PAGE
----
Referring now to FIG. 5, it can be seen that the plenum chamber 70 of the collector body 26 is divided into two chamber portions by a partitioning wall 72. As a result, only the exhaust conduit means 24 on one side of the engine are in fluid communication with each other at the collector. Conversely, the exhaust conduit means 24 on the opposite side of the engine are coupled in direct fluid communication with only those exhaust conduit means 24 from the same side of the engine.
Having thus described the important structural features of the present invention, the operation of the manifold is easily explained. Of course, it is to be understood that each exhaust conduit means 24 has a predetermined length between its respective exhaust port 22 and its opening into the collector body 26. At that predetermined length, each exhaust conduit means 24 is tuned so that the pulse generated after the exhaust valve opens does not interfere with the scavenging of exhaust gases from other exhaust ports in the engine. Moreover, it will be recognized that pulses reflected from the open end of a conduit means 24 have a strong rarefaction which travels back to the exhaust port. Thus, each exhaust conduit means 24 of the present invention is preferably tuned to insure that the rarefaction wave does not arrive when it can interfere with release of exhaust gases from the port. Furthermore, in the preferred embodiment, the length is particularly determined so that a trough of the wave causes a low pressure condition at the port during the overlap period when both the exhaust valve and the intake valve are open. As a result, the low pressure causes a draft which forces air through the intake port and out the exhaust port to evacuate an additional amount of exhaust gases through the exhaust port.
Regardless of how the optimum length of each exhaust and conduit means 24 is determined, it will be understood that the expansion joints 35 and 77 of the present invention permit the ducts to adjust for thermal expansion of the materials without substantially departing from the optimum length required for the duct. Moreover, each of the expansion joints 35 and 77 provides a means for sealing the first conduit section to the second conduit section to prevent leakage of exhaust gases under all operating conditions. Moreover, when a partitioning wall 72 is utilized in the manner shown in FIG. 5, it will be understood that the discharge pulses from one side of the engine do not interfere with discharge pulses or exhaust scavenging from the opposite side of the engine.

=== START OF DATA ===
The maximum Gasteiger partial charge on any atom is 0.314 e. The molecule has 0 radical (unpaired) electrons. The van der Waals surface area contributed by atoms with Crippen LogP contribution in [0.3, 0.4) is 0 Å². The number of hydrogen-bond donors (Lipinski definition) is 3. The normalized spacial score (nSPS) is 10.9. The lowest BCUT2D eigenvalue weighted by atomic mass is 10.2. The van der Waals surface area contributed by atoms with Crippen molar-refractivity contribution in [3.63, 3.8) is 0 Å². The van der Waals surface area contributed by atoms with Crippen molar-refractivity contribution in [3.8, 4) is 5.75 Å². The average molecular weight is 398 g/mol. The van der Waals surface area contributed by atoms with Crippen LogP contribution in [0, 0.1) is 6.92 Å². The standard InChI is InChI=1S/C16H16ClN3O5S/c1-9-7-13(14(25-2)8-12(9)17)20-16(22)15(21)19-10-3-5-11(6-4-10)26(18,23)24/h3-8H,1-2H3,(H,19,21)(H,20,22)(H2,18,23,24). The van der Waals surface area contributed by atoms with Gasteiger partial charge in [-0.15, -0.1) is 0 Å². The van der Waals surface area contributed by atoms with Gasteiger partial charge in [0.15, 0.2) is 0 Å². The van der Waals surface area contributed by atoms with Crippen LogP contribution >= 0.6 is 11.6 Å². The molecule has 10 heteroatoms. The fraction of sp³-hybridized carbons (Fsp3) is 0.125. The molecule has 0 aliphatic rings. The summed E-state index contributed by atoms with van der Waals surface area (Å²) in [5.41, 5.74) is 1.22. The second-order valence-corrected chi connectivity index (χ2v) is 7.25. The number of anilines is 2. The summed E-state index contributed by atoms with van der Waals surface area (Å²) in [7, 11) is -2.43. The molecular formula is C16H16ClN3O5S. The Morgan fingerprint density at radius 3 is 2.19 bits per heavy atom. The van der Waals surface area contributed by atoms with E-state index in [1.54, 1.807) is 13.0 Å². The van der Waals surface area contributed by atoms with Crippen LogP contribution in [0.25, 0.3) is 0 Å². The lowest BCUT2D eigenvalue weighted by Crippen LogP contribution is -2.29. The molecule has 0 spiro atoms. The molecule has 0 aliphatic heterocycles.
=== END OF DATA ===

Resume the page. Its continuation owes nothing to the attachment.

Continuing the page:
Moreover, it will be understood that when conservation of heat in the exhaust manifold is desired, as when a turbocharge is to be used with the engine, the improved thermal expansion joint 77 permits the conduit means 24 to adjust for differential thermal expansion and prevents the seepage of exhaust gases therefrom. As a result, even when the engine is operated at high altitudes, where the pressure exteriorly of the conduit means 24 is substantially less than the pressure within the conduit means 24, seepage of exhaust gases can be avoided by the expansion joints in the manifold of the present invention.
Having thus described my invention, many modifications thereto will become apparent to those skilled in the art to which it pertains without departing from the scope and spirit of the present invention as defined in the appended claims.
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|U.S. Classification||60/313, 60/322, 60/323, 285/917, 285/47|
|International Classification||F02B75/24, F02B75/18, F01N13/10, F01N13/18|
|Cooperative Classification||Y10S285/917, F01N13/10, F01N13/102, F01N13/1811, F02B75/243, F02B2075/1824|
|European Classification||F02B75/24B, F01N13/10, F01N13/10B, F01N13/18B1|
|Apr 29, 1985||AS||Assignment|
Owner name: TELEDYNE INDUSTRIES, INC., 1901 AVENUE OF THE STAR
Free format text: ASSIGNMENT OF ASSIGNORS INTEREST.;ASSIGNOR:WILKINSON, RONALD E.;REEL/FRAME:004403/0051
Effective date: 19850426
|Oct 27, 1987||CC||Certificate of correction|
|Dec 4, 1990||REMI||Maintenance fee reminder mailed|
|May 5, 1991||LAPS||Lapse for failure to pay maintenance fees|
|Jul 16, 1991||FP||Expired due to failure to pay maintenance fee|
Effective date: 19910505
|Jul 18, 2002||AS||Assignment|
Owner name: TELEDYNE TECHNOLOGIES INCORPORATED, CALIFORNIA
Free format text: ASSIGNMENT OF ASSIGNORS INTEREST;ASSIGNOR:TELEDYNE INDUSTRIES, INC.;REEL/FRAME:013067/0652
Effective date: 19991129